H.W. Gutsell (1844-1931)
Mr Henry W. Gutsell was a postman who had a round in the Hastings area during the 1880s; being initially employed as a messenger on the Hastings to Hollington area between 1864 and 1869 , and an article summing up his memoirs was published in the Hastings Observer dated 20th June 1931. His round reportedly involved a daily walk of some 30 miles.
He wrote as follows:-
"These reminiscences are by one who has spent practically the whole of his eighty odd years in Hastings or its immediate vicinity, and who naturally thinks that no other place can compare with it in interest or in the beauty of its surroundings. I have been keenly interested in the growth and well being of the town all my life. I often recall the time when it possessed only one bank, and when Warrior Square was a brickfield. Perhaps an acount of what I remember will enable some of the younger generation to realise better the changes that have taken place in the span of one man's life, and those of my own age will be pleased to have their memories refreshed by it."
Mr Gutsell continues:-
"In my young days there were no trams or buses on the streets; taxis, motor cars, aeroplanes, telephones and wireless sets were not even dreamed of, and the roads were not lit by gas or electricity. There was no pier, no Town Hall, no hospital, no large shops and no fine parade. When we travelled by train we had to sit on uncomfortable hard seats, and to begin with the carriages were without roofs. When, however, I did make a journey to Brighton in a carriage that was roofed over, I found the draught to be worse than in the open-air trucks because the sides were open. In place of the Alexandra Railway Bridge there was a long tunnel, and from there to Ore Valley there were only two houses - a farmhouse and one in which Dr. Fearing lived. The first house, built near the Cemetery was occupied by Mr G.A. Thorpe who was several times Mayor of the town. The ground between St Marys Terrace and Stonefield Road, then known as The Steeples was used as a pasture ground for donkeys and goats, of which there were a number plying for hire on the sands.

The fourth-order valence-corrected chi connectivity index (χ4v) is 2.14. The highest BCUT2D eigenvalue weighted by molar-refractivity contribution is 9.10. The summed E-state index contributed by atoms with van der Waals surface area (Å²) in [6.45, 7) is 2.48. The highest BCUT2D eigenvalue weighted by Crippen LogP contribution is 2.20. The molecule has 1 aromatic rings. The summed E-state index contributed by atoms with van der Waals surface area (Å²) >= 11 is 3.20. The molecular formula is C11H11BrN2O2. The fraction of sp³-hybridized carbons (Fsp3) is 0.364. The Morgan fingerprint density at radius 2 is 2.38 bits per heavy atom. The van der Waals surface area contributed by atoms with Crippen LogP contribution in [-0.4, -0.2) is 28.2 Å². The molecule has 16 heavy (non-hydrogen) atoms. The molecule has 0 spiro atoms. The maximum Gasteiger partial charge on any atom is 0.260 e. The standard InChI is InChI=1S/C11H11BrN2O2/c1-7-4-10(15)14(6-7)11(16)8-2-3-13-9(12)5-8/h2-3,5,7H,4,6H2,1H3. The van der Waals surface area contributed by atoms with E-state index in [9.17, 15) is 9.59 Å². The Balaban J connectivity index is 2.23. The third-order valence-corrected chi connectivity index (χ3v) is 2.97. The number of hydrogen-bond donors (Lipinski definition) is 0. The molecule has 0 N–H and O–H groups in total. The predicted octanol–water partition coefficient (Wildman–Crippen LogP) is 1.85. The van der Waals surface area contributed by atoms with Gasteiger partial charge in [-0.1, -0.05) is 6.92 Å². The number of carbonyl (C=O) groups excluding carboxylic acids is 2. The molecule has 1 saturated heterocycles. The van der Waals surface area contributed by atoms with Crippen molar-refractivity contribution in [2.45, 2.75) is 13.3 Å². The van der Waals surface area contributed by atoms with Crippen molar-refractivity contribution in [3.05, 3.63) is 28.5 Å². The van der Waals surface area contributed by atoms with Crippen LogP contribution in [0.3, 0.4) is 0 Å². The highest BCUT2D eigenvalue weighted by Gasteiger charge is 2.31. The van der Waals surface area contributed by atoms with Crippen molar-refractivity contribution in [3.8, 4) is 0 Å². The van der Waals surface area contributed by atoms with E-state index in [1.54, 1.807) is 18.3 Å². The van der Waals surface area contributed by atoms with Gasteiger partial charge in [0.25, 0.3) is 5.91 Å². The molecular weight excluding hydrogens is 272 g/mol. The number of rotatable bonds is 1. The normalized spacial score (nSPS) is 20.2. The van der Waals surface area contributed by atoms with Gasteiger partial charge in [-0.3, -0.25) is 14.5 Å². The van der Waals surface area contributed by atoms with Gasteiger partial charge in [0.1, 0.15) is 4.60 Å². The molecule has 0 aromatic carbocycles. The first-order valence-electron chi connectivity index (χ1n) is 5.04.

West Hill, Mount Pleasant & Bohemia
Save for a few old shanties,Dr Wyatt[a] had the only house in Mount Pleasant Road. There were three windmills on the West Hill. Mr Feaist, who was a great temperance reformer, gave up his position as head grinder and opened a business on Old London Road, where by steady perseverance, he built up a successful bakery. Daily he used to travel up to Tower Road in order to deliver one loaf of bread, always leaving his pony and cart at the Prince of Wales Hotel in order to avoid paying the tax at the toll-gate.
Close to what is now the busy Bohemia Road were the Shornden and Newgate Woods. The North Star was the first house to be built in the Newgate Wood which had up to then included only three old thatched cottages. There was also another wood extending down London Road as far as Warrior Square and known as Primrose Vale.
The Rapid growth of the town is further shown by the number of new churches and chapels that have been built in my time. The only places of worship existing in my youth were St. Mary in the Castle, St Leonards Old Church, St Clements Church, All Saints Church, St Mary Magdalen Church, Croft Chapel and the Norman Road Wesleyan Chapel, so that among others, I have seen erected in my time Christ Church, St John's Church, Holy Trinity Church, St Pauls Church, St Peters Church Christ Church Blacklands, the Fishermans Church, London Road Congregational Church and the Central Wesleyan Chapel.